Denote the standard Gaussian probability measure on $\mathbb R^n$ by $\gamma$. We partition $\mathbb R^n$ into two sets $A$ and $A^c$ such that $\gamma(A) = \gamma(A^c) = 1/2$.

Denote by $\gamma_{A}$ to Gaussian measure restricted to $A$, and normalized so that it is a probability measure. Similarly, define $\gamma_{A^c}$ to be the Gaussian measure restricted to $A^c$ and normalized.

My question is the following:

What is the optimal $A$ such that $\gamma_A$ and $\gamma_{A^c}$ are the farthest apart; i.e., solving

$$\arg\max_{A} W_2(\gamma_A, \gamma_{A^c}),$$

where $W_2$ is the 2-Wasserstein distance?

Possible generalization: Instead of constructing $\gamma_A$ and $\gamma_{A^c}$ as above, we could start with any two probability measures $\gamma_1$ and $\gamma_2$ such that $\gamma = \frac{\gamma_1 + \gamma_2}{2}$ and find $\arg \max_{\gamma_1, \gamma_2} W_2(\gamma_1, \gamma_2)$.

Finding upper bounds on the $W_2$ distance is also of interest. A natural conjecture, inspired by the Gaussian isoperimetric inequality, would be that $A$ should be a half-space. Counterexamples to this are also welcome!

  • $\begingroup$ Have you compared a half-space to a spherically symmetric cap? Both Wasserstein distances should be computable. $\endgroup$ – Benoît Kloeckner Dec 15 '17 at 19:46
  • $\begingroup$ I'm not sure how to compute those! (I assume by spherically symmetric cap you mean a ball around the origin that contains half the probability?) My guess is that there should be a constant upper bound on the largest possible Wasserstein distance, independent of $n$. The intuition is that most of the probability lies very close $\partial A$ on either side of it. So the optimal transport map would be to jump over the boundary to the other side, giving a small $W_2$ distance. But I'm not certain about any of this! $\endgroup$ – VSJ Dec 15 '17 at 20:42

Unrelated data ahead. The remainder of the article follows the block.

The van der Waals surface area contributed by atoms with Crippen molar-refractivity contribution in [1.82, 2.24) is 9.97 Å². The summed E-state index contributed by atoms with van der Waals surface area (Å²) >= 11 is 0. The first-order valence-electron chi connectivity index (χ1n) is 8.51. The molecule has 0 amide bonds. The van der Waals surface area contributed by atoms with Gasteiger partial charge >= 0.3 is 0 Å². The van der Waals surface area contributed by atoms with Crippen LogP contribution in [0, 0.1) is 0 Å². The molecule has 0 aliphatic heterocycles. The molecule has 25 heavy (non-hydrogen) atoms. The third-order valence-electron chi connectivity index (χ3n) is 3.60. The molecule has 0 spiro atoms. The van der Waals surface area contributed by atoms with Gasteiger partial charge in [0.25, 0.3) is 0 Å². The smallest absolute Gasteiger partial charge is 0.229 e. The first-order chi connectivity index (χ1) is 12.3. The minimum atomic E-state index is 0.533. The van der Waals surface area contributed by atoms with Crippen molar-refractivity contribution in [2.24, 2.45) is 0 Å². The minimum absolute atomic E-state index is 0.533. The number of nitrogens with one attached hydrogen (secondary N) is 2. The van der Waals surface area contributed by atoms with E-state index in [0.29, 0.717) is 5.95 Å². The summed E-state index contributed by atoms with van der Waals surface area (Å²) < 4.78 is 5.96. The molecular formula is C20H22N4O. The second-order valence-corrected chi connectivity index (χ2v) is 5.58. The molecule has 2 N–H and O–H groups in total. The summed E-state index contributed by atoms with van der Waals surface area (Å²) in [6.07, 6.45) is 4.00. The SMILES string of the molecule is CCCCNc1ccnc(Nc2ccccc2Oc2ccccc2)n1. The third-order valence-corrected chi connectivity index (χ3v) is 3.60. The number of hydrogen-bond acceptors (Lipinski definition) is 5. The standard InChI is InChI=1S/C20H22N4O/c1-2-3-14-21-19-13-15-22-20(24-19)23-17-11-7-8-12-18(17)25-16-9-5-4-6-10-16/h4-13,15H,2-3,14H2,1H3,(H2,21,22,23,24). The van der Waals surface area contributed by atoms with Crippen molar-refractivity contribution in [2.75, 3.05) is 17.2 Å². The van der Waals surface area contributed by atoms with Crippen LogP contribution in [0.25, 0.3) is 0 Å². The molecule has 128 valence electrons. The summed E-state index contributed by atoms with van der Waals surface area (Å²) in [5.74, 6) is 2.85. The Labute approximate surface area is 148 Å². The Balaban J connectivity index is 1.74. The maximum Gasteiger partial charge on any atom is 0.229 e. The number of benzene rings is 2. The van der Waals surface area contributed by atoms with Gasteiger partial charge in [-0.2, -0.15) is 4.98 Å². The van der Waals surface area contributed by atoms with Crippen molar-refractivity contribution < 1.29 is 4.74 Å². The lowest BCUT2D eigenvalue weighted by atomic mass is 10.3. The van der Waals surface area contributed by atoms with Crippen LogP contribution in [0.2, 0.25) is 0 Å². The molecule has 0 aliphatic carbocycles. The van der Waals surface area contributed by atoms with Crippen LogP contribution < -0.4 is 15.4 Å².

• $\begingroup$ For the spherical cap (which you interpreted as I intended), the optimal map should be spherical so it reduces to a 1D problem. I realize now that the half space case seems non-trivial. $\endgroup$ – Benoît Kloeckner Dec 18 '17 at 20:03

Here are calculations for the two possibilities posed in the comments in the case $n=2$.

The element of probability for $\gamma$ is $(1/\pi)\exp(-x^2-y^2)\,dx\, dy = (1/\pi)\exp(-r^2)\,r\,dr\, d\theta$.

So the dividing lines can be either a line or a circle, $|$ or $\circ$, at $x=0$ or $r=\sqrt{\ln(2)}$.

In the circular case the probability between the circle and $r$ is the same as the probability between the circle and $f(r)=\sqrt{-\ln(1-\exp(-r^2))}$. These give

\begin{align} W_2^{^|} &= \int_{x=0}^{\infty}\int_{y=-\infty}^{\infty} 2x\frac{2}{\pi}\exp(-x^2-y^2)\,dx\, dy \\ &= \frac{2}{\sqrt{\pi}}\\ &\simeq 1.13\\ \\ W_2^{^{\Large\circ}} &= \int_{r=0}^{\sqrt{\ln(2)}}\int_{\theta=0}^{2\pi} \left(f(r)-r\right) \frac{2}{\pi}\exp(-r^2)\,r\,dr\, d\theta \\ &= \sqrt{\pi}(1-2\text{erf}(\sqrt{\ln 2}))+2\sqrt{\ln 2}\\ &\simeq 0.74 \end{align} So of these two options, the half-plane gives the larger Wasserstein distance.


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